Currently, there is no formal list of Class III species due to the large volume of species which are categorized as Class III.
Class III wildlife includes both species native to Florida and species not native to Florida. Common Class III animals include exotic birds (parrots, parakeets, finches), small mammals (foxes, skunks, raccoons, lemurs), many reptile species (snakes, lizards, turtles, tortoises), and all amphibian species (frogs, salamanders, etc.).
The Captive Wildlife Office regulates mammals, birds, reptiles, and amphibians. All other classes of animals (fish, insects, arachnids, invertebrates, etc.) are not regulated by the Captive Wildlife Office and possession, sale, or exhibition of such animals is not authorized under any Captive Wildlife permit.
Check out our first tour of the year in a post from our Facebook page…
To File An Application For A Class III Permit…
Click to GoOutdoorsFlorida.com.
Click on to “Captive Wildlife Permits“
Look up yourself if you are an individual or a buisness if you are a facility.
Create your profile. If you are a facility, use the “Buisness” option.
Add species names and numbers of critters in pocession or if you are applying for the first time, use your project goal.
Wait For Application To Be Accepted
You do not pay until your application is approved
We got an email!
Log On GoOutdoorsFlorida.com and Claim Your Permit
Pay For Your Approved Permit
Claim Your Permit, Print Your Permit, Download Your Permit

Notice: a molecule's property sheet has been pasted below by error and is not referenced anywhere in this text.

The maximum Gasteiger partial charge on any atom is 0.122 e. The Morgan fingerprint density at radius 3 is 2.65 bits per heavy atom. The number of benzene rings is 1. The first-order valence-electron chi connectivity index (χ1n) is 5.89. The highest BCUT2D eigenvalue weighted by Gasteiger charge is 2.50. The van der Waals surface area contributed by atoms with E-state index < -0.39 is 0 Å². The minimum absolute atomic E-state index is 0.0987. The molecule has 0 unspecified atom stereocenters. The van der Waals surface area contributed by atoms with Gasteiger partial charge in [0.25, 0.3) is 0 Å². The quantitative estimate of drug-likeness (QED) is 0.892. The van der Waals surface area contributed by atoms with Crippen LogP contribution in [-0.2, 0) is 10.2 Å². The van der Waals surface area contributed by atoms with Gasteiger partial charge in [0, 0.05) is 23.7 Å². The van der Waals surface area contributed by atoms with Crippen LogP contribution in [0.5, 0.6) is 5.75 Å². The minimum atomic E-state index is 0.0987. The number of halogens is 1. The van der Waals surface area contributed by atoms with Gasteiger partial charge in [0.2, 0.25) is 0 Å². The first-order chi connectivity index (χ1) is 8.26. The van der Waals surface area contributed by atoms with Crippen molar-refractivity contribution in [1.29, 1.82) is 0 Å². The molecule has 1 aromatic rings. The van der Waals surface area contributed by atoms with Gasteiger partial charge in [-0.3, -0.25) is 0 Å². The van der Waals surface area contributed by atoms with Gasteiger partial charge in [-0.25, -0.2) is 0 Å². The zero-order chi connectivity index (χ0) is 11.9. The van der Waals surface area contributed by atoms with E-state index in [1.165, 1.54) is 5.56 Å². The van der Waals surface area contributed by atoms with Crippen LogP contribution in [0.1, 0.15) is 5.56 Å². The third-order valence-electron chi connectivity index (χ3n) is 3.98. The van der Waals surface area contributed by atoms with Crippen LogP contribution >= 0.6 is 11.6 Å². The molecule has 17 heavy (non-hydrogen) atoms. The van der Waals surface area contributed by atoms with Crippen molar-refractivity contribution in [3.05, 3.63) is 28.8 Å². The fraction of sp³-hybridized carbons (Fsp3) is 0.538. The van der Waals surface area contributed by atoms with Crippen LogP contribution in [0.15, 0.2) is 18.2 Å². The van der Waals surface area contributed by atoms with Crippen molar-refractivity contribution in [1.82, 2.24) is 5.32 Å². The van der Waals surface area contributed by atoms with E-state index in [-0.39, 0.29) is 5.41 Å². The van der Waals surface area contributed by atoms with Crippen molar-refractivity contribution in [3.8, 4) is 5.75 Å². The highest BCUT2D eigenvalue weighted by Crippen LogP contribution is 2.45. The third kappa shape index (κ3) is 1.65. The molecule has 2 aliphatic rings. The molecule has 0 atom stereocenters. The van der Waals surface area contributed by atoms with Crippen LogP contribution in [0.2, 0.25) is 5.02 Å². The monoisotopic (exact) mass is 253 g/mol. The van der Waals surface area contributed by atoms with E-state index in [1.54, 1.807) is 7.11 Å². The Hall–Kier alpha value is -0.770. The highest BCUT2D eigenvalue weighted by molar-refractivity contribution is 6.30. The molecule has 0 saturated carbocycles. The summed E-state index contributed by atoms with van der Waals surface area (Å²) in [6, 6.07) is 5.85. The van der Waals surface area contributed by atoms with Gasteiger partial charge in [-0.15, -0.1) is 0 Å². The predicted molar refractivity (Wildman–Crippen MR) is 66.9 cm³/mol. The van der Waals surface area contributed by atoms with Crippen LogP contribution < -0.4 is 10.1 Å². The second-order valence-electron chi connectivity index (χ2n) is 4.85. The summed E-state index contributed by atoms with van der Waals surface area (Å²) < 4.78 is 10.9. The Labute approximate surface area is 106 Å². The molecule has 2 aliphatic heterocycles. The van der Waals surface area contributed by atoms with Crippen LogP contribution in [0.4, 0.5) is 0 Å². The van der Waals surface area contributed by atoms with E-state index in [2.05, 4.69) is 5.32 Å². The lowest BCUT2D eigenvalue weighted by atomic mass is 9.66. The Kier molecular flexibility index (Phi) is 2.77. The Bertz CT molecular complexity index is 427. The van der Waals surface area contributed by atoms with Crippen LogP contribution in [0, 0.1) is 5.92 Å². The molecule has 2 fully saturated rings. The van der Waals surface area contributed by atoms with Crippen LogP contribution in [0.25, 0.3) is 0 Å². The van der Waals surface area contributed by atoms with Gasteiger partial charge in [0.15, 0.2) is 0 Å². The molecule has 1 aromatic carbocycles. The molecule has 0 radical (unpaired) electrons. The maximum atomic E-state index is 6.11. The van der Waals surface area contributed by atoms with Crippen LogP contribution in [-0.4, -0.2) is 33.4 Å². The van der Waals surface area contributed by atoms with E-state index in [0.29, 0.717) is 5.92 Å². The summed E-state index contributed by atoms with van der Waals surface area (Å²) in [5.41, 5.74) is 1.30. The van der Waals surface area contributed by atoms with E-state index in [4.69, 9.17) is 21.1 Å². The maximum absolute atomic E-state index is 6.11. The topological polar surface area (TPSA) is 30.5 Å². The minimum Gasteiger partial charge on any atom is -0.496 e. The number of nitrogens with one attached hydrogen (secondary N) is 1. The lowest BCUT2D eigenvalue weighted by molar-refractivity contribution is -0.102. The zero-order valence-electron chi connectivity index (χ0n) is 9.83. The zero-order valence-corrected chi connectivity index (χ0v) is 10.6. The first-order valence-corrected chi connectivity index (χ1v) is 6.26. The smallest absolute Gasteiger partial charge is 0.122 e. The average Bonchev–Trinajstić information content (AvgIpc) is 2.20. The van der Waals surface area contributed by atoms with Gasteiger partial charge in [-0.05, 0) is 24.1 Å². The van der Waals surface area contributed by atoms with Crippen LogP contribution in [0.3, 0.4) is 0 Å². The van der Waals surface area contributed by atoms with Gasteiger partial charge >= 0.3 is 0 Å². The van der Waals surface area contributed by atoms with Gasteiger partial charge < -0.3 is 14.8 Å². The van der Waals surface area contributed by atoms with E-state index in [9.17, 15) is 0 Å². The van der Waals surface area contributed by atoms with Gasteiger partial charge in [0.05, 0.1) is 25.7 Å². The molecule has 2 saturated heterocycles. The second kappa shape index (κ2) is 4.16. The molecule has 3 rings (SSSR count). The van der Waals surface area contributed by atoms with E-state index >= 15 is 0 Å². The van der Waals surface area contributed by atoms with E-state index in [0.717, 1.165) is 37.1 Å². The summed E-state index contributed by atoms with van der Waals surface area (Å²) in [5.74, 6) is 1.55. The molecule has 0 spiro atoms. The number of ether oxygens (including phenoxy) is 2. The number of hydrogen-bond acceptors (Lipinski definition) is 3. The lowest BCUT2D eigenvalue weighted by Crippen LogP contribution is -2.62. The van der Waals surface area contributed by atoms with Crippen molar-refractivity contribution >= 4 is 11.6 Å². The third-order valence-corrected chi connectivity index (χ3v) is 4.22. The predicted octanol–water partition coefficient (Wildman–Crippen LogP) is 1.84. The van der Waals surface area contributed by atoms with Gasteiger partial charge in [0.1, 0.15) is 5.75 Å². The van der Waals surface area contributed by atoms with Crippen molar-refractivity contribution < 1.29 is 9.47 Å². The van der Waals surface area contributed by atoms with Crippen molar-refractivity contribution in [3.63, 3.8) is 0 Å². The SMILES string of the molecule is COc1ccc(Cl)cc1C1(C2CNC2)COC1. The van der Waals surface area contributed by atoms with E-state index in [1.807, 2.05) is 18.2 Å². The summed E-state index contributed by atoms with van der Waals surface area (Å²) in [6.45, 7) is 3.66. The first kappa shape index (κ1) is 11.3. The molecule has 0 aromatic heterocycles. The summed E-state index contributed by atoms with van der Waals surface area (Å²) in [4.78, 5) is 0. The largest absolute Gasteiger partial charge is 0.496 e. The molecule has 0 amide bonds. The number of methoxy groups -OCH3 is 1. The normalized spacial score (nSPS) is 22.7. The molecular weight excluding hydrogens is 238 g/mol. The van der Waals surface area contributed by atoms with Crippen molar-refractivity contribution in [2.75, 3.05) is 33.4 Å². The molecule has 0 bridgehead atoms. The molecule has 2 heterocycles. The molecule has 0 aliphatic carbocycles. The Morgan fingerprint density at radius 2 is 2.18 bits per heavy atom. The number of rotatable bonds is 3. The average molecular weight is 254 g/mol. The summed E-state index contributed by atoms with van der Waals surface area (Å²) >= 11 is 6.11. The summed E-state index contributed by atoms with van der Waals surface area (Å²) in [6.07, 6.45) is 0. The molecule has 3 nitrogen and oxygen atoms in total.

FWC does not regulate possession, sale, or exhibition of domestic species. The following species are considered domestic and, therefore, are not considered Class III wildlife and are not regulated by FWC: domestic cats and dogs (see FAQs for further information regarding hybrids), hamsters, guinea pigs, domestic rats and mice, cattle, horses, domestic pigs, poultry, peafowl, and llamas.
Animals from the wild (including injured, orphaned, or abandoned native animals) are NEVER eligible to be kept as personal pets in Florida.
Personal pet permits are only issued for animals which are captive bred and are obtained from a legal permitted source.
Any injured, orphaned, or abandoned animals must be brought to a permitted wildlife rehabilitator for rehabilitation.
Caring for sick, injured, or orphaned wildlife beyond the time necessary to transport the animal to a permitted rehabilitator is against the law and must be done by PERMITTED WILDLIFE REHABILITATORS.
Like what you read? Appreciate the information? We are a non-profit 501c3! Thank us with a contribution by clicking DONATE!